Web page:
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Chick-fil-A will no longer support anti-LGBT charities in 2020

Major fast-food chain Chick-fil-A will no longer give money to anti-LGBT charities. In an exclusive interview with commercial real estate publication Bisnow, the popular chicken eatery says it will focus on three initiatives after 2019: education, homelessness and hunger.

Money will no longer be donated to religious organizations such as the Salvation Army, Fellowship of Christian Athletes and the Paul Anderson Youth Home.

“There’s no question we know that, as we go into new markets, we need to be clear about who we are,” Chick-fil-A President and Chief Operating Officer Tim Tassopoulos said in an interview with Bisnow. “There are lots of articles and newscasts about Chick-fil-A, and we thought we needed to be clear about our message.”

The bad press that has followed the chain concerning its underlying support for anti-LGBT groups has led to many of their stores being rejected in high-traffic areas such as airports and colleges. Although the company emphasizes that its donations were never endorsements for anti-LGBT thinking.  

However, this new effort is in response to those criticisms and coincides with the opening of an upcoming Boston location. Mayor Tom Menino said he would ban the chain after its CEO Dan Cathy went on record against gay marriage.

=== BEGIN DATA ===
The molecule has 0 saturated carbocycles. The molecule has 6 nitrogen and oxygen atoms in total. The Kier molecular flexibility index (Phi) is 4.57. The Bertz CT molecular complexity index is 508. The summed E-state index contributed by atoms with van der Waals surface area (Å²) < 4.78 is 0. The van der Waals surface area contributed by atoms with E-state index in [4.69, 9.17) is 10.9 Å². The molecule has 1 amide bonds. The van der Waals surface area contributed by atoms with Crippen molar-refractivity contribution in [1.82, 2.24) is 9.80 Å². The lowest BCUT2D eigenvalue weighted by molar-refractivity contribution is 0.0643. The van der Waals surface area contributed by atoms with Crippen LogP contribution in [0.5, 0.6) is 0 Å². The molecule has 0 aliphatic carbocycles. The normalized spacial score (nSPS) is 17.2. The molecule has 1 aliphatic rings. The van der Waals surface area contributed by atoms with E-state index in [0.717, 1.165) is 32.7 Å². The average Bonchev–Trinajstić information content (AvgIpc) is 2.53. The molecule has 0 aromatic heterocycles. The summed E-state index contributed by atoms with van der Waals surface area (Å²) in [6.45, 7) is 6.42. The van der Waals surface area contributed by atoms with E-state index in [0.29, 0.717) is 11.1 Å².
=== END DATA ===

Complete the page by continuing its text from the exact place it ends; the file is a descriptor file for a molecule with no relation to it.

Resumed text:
With $9 million to hand out next year in donations, Chick-fil-A will gift portions of that money to Junior Achievement USA, Covenant House International, and food banks in each city they have a franchise. 

“This provides more focus and more clarity,” Tassopoulos said. “We think [education, hunger, and homelessness] are critical issues in communities where we do business in the U.S.”

In all, Chick-fil-A plans to give $32M in cash gifts in 2020. 

Although their brand name has become synonymous with bigotry, it hasn't suffered in revenue. Sales are strong, in fact, they fall just below McDonald's and Starbucks.

Tassopoulos hopes this new direction will send a message that the company is changing. 

"When there is a tension, we want to make sure we’re being clear. We think this is going to be helpful,” Tassopoulos said. “It’s just the right thing to do: to be clear, caring and supportive, and do it in the community.”

In 2012, Chick-fil-A also promised to stop giving to anti-LGBT organizations, something CEO Dan Cathy denies.  

“There continues to be erroneous implications in the media that Chick-fil-A changed our practices and priorities in order to obtain permission for a new restaurant in Chicago," Cathy said in 2012. "That is incorrect. Chick-fil-A made no such concessions, and we remain true to who we are and who we have been.”